When setting up operations in Hong Kong, the Overseas Corporation must bear in mind its staffing requirements and how they are to be met. If it establishes a Branch, the Overseas Corporation has the choice of either seconding its own employees to Hong Kong, recruiting expatriate staff outside Hong Kong for re-settlement in Hong Kong or recruiting local staff. A Subsidiary would have much the same choices.
Where employees are brought into Hong Kong from overseas, regard must be had to the immigration law consequences. Further, in all cases, there will be tax and employment protection considerations involved.
9.1 Employment Visas
Foreigners working in Hong Kong (with or without pay) must apply to the Hong Kong Immigration Department for employment visas for their prospective employment in Hong Kong (however short or even on a temporary basis). Normally, a senior employee would not experience problems in obtaining a visa. Dependent relative visas may be applied for by spouses and for children below the age of 21.
All persons in Hong Kong must carry some form of identification at all times, normally either a passport or a Hong Kong identity card. Anyone who intends to stay in Hong Kong for whatever purposes for more than a period longer than the visa free period allowed (this visa free period differs for different travellers from different countries) must apply for a visa or entry permit from the Immigration Department before travelling to Hong Kong.
Persons visiting Hong Kong on short business trips may need to obtain a visa in some circumstances.
9.2 Salaries Tax
Salaries Tax is payable on income (including salaries, various allowances, commissions and fringe benefits) from any employment which is fundamentally sourced in Hong Kong, and from any office (such as a directorship of a Subsidiary) or pension fund located in Hong Kong.
Typically, the source of employment is the most difficult matter to determine. Relevant factors are where the contract was concluded and under which law it is governed, where the employer is resident and, to a much lesser degree, where and in what currency remuneration is paid.
The source of employment of an employee of a Subsidiary may well be viewed as being different from that of an employee of the Overseas Corporation working at a Branch. It is a question of fact on which specific advice should be sought. If the source is found to be outside Hong Kong, only income derived from services rendered in Hong Kong will be subject to Salaries Tax, determined on a time-apportionment basis). If the balance is not chargeable to any equivalent income tax in his home, or any other jurisdiction, then that portion of income would be tax-free. The structure of an employee’s employment should, therefore, be carefully planned at the outset for maximum tax-efficiency. If the Inland Revenue Department consider that, in substance, the source of any employment, however structured, is really in Hong Kong, then it may assess the employee on that basis.
If a person renders services in Hong Kong by visiting Hong Kong for no more than 60 days in any tax year, then usually no Salaries Tax is payable. If double tax becomes payable on any income, limited relief is available.
In these type of circumstances, separate employment contracts relating to the employee’s duties in and outside Hong Kong may be helpful.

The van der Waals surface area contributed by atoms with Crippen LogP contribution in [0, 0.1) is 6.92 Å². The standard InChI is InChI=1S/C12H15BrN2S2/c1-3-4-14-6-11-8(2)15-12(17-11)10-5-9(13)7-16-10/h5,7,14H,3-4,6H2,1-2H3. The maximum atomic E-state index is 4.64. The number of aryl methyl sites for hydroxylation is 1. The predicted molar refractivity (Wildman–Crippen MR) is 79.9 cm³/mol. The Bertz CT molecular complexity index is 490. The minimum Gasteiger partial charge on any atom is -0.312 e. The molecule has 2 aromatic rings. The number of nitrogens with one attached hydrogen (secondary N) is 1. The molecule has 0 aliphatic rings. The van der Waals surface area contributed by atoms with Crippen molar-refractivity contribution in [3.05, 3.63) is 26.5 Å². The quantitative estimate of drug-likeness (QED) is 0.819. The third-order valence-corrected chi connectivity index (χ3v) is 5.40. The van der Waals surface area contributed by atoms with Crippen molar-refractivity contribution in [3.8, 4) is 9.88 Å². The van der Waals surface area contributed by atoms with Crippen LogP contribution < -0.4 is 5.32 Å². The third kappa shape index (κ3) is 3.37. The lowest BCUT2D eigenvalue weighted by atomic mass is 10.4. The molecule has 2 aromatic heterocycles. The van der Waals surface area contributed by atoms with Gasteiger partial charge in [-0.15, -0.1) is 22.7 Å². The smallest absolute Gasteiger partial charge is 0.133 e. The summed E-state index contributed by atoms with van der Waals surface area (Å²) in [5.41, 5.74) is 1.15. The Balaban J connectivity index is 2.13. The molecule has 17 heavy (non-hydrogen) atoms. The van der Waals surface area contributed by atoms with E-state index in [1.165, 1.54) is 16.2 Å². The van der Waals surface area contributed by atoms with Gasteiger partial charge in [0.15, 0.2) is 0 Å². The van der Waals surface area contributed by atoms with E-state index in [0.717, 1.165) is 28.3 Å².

- Fringe benefits
If fringe benefits are provided to an employee which could be converted into money by the employee, then those benefits are chargeable to Salaries Tax. Exceptions to this are holiday travel allowances and allowances for the transportation of personal effects. Tax is charged on rent-free accommodation, or where the employer reimburses rental expenses, generally on the basis that the benefit is worth 10% of the employee’s total income for the relevant period. If the employer incurs and meets the employee’s expenses directly, tax may not be payable on the value of the benefit, save educational benefits. Specific advice on the employee’s proposed remuneration package should be obtained.
Salaries Tax is charged either at progressive rates of up to 17% or at the maximum rate of 15% of income less any allowable expenses (not personal allowances), whichever results in a lower tax bill. There is a system of Provisional Salaries Tax similar to the one mentioned in paragraph 8.4 for Profits Tax.
- Employer’s duties
An employer is not obliged to withhold any of his employee’s tax except if the employee has given notice and intends to leave Hong Kong. An employer must file certain returns with the Inland Revenue Department and inform the Inland Revenue when an employee is due to leave Hong Kong.
9.3 Employment Protection
Employment contracts are treated as being terminable on one month’s notice or on payment of one month’s wages in lieu of notice, unless a different notice period (being not less than seven days) is agreed in writing. There are provisions in the legislation (which may be supplemented in the contract) enabling the contract to be terminated by the employer without notice (for example, summary dismissal for the employee’s fraud or dishonesty) or by the employee without notice (for example, in cases of disability).
- Terms and discrimination
Employees must be notified of the basic terms of their employment. There are special rules for the employment of women, young persons and children. The Sex Discrimination Ordinance, the Disability Discrimination Ordinance and Family Status Discrimination Ordinance prevent discrimination by an employer against any person on the ground of sex, disability or the family status of a person. An employer is also not allowed to prevent employees from belonging to or being active in trade unions (although unions are not widespread outside the industrial sector).
- Rest days, holidays and leave
There are special rules for the entitlement of employees to holidays and leave, including one rest day in every seven days and the statutory holidays. After the first year of employment, an employee is entitled to annual leave with pay, the length of which depends on the length of his service.
The legislation provides for employees to receive sickness allowance in certain circumstances, amounting broadly to two-thirds of their wages for up to a maximum of 120 days accumulated on the basis of length of service.
- Long service and severance payments